Norval Morrisseau exhibit opens at MacKenzie Gallery Nov.13
- Julia Peterson | November 17, 2021
Miskwaabik Animiiki Power Lines: The Work of Norval Morrisseau, will open at Regina’s MacKenzie Art Gallery November 13 and run through to April 3.
Morrisseau, who died in 2007, was a leading figure of contemporary Indigenous art in Canada and founder of the Woodlands School of art.
For Felicia Gay, a Cree from Cumberland House, who curated the exhibit, exploring the narratives in Morrisseau’s work was a moving experience.
“Once I saw the work, I started to see themes within the work that are of interest to me, and I spent a lot of time researching the different pieces,” she said. “Part of my process is using story as a methodology to talk about Indigenous work through an Indigenous lens. It’s a way of transmitting knowledge through art and story. And the wonderful thing about Norval is that all his works are stories.”
Gay was particularly interested in the places where Morrisseau’s stories overlapped with the stories Gay grew up with, finding shared ground between his Anishinaabe and her Swampy Cree culture. While there were some beings and motifs she expected to see, others came as a surprise.
“Thunderbird is a pretty prevalent being within a lot of Indigenous iconography and belief systems, but what I didn’t know is that there were other things that I recognized immediately from stories from my own community in Saskatchewan,” she said. “When I curate, I always have our people in mind first as the first point to who I’m trying to reach out to. And ... I knew that if I was to bring this work, they would immediately recognize these stories.”
Gay also wanted to draw attention to Morrisseau’s portrayals of family.
“There’s one in particular that depicts a woman wearing a contemporary button-up shirt, and she’s holding a baby,” Gay said. “But what a lot of people miss is that the buttons are actually open. So it’s depicting nursing - but not overtly. And I just love that. I thought it was such a subtle, beautiful gesture.”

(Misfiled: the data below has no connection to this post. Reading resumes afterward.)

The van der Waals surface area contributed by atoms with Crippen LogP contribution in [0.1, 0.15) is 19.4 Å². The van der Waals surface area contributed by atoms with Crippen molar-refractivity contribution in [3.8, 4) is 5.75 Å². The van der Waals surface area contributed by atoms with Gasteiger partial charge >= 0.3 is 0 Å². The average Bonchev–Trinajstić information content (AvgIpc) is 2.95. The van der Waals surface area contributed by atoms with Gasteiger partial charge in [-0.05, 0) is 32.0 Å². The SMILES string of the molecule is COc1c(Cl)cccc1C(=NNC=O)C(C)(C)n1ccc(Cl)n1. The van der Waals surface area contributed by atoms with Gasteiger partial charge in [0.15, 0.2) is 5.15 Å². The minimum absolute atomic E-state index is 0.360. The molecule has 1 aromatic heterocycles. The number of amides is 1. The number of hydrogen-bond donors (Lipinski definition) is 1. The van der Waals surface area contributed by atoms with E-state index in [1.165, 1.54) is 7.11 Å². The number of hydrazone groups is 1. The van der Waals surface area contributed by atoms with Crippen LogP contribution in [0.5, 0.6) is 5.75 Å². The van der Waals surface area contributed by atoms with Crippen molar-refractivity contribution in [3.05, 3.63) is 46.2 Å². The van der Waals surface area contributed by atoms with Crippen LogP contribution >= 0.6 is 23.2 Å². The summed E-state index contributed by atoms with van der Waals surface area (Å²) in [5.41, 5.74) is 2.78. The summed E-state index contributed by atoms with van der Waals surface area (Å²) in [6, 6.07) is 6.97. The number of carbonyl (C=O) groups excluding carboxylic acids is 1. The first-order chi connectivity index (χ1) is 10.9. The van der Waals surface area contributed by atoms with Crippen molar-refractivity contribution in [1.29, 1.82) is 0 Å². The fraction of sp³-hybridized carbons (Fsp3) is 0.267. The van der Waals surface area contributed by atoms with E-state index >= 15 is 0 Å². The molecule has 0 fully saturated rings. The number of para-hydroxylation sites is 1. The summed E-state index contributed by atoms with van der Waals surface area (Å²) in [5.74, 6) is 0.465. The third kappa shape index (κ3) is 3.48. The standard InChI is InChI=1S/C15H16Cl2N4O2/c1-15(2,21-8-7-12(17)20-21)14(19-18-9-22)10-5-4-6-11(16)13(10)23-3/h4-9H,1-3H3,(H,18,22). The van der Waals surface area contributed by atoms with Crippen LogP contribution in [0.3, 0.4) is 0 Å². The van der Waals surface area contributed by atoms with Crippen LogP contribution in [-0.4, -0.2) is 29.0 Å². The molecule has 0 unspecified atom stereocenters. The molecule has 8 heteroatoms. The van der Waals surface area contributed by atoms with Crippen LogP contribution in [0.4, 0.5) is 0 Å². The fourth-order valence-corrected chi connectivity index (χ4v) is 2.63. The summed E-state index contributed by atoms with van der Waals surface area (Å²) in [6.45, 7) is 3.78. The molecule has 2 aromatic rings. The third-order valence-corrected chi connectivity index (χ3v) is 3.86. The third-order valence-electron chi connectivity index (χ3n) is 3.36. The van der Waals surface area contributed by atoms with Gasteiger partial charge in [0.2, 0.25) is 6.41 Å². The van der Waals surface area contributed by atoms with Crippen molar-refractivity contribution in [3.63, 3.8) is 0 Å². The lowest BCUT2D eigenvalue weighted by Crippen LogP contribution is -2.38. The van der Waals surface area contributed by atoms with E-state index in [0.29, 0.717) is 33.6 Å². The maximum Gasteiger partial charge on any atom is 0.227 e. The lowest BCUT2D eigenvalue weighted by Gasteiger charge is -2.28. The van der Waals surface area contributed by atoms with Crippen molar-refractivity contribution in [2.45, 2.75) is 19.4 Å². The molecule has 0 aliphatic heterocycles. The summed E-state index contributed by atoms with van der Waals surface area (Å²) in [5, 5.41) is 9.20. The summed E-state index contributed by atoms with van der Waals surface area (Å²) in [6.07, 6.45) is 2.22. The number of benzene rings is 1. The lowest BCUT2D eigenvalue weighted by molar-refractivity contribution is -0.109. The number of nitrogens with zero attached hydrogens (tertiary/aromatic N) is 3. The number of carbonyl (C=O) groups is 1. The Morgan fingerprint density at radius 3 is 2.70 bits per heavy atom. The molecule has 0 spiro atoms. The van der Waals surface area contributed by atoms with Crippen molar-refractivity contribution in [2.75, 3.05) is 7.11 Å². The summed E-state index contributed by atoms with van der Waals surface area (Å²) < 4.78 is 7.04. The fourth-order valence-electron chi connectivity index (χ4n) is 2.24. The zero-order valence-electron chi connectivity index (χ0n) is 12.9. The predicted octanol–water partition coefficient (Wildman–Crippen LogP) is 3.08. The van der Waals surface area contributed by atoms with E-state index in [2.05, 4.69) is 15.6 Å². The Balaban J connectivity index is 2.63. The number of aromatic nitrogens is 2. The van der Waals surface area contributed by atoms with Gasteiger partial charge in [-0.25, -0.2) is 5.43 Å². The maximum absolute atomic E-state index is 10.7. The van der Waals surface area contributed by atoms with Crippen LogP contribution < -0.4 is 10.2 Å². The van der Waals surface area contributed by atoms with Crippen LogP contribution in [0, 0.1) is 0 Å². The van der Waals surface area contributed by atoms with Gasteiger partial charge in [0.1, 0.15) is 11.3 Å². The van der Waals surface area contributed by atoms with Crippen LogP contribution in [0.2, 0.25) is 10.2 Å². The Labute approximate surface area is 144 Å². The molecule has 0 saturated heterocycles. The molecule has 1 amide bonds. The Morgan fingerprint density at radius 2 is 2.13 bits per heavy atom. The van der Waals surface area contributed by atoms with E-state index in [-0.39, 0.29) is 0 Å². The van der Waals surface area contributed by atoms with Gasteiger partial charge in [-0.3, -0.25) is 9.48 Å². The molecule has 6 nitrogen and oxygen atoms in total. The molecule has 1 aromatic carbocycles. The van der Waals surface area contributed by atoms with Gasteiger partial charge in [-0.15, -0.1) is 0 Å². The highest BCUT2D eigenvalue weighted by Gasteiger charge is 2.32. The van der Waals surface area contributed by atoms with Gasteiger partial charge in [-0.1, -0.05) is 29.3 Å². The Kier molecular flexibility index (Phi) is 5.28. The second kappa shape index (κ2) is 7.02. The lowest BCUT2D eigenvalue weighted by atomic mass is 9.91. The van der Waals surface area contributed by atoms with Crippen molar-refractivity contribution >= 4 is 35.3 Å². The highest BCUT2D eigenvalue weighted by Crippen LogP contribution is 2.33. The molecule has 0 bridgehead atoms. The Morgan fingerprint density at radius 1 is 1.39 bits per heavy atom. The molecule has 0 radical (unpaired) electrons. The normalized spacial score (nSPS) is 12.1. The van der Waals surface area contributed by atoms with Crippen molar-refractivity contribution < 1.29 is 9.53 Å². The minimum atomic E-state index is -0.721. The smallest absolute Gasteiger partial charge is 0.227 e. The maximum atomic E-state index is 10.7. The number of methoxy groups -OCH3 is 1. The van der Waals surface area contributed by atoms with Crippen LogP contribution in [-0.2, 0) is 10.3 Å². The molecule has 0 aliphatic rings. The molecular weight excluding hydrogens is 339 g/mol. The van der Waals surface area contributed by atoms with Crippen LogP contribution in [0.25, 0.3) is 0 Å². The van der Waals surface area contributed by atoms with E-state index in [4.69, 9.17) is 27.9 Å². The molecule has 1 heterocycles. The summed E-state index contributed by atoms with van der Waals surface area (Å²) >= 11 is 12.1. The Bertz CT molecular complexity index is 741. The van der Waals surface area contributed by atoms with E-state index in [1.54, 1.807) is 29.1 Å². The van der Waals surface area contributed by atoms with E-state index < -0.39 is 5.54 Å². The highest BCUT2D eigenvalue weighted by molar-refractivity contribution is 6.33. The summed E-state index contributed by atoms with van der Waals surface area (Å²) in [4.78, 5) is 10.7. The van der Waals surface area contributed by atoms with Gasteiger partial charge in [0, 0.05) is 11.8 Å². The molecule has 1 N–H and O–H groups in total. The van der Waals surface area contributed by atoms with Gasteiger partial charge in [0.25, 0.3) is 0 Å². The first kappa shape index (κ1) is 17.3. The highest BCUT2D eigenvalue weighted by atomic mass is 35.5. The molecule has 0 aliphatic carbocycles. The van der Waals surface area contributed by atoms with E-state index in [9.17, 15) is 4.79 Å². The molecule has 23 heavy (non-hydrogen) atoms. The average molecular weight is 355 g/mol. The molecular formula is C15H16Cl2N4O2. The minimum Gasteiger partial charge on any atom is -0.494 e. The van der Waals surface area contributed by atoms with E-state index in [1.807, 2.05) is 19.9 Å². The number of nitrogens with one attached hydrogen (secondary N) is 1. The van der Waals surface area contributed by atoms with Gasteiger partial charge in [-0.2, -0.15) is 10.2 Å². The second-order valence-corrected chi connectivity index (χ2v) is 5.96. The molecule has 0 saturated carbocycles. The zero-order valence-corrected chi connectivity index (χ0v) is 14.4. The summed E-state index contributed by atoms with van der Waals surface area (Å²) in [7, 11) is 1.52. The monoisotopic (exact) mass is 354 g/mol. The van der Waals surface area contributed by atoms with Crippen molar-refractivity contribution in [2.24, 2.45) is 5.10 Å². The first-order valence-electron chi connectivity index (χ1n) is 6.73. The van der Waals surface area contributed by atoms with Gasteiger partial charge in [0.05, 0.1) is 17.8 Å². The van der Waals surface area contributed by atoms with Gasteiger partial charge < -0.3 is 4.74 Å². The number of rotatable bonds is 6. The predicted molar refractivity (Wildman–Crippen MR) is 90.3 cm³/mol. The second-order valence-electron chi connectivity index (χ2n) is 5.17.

Though Morrisseau did not have an easy life, Gay prefers not to draw attention to his personal struggles. Instead, she focuses on his innovations as an artist.
“If you look back in history at all these different artists - like Modigliani, like Jackson Pollock - they all had these kinds of broken lives, but when they’re talked about, that’s not the first thing people talk about,” she said. “They talk about how they changed the art world.”
As the exhibit opens, Gay hopes people will experience Morrisseau’s works with a curious mind and an open heart.
“When you walk into the exhibition, there is going to be a work that speaks to you,” she said. You'll be drawn to it, because the work is very emotive.
“I remember unwrapping the work for the first time - and I've been doing exhibits of Indigenous art for a long time - and this time, opening up the work, I just felt power off it. It was tangible. There is something about his work that is really, really special.”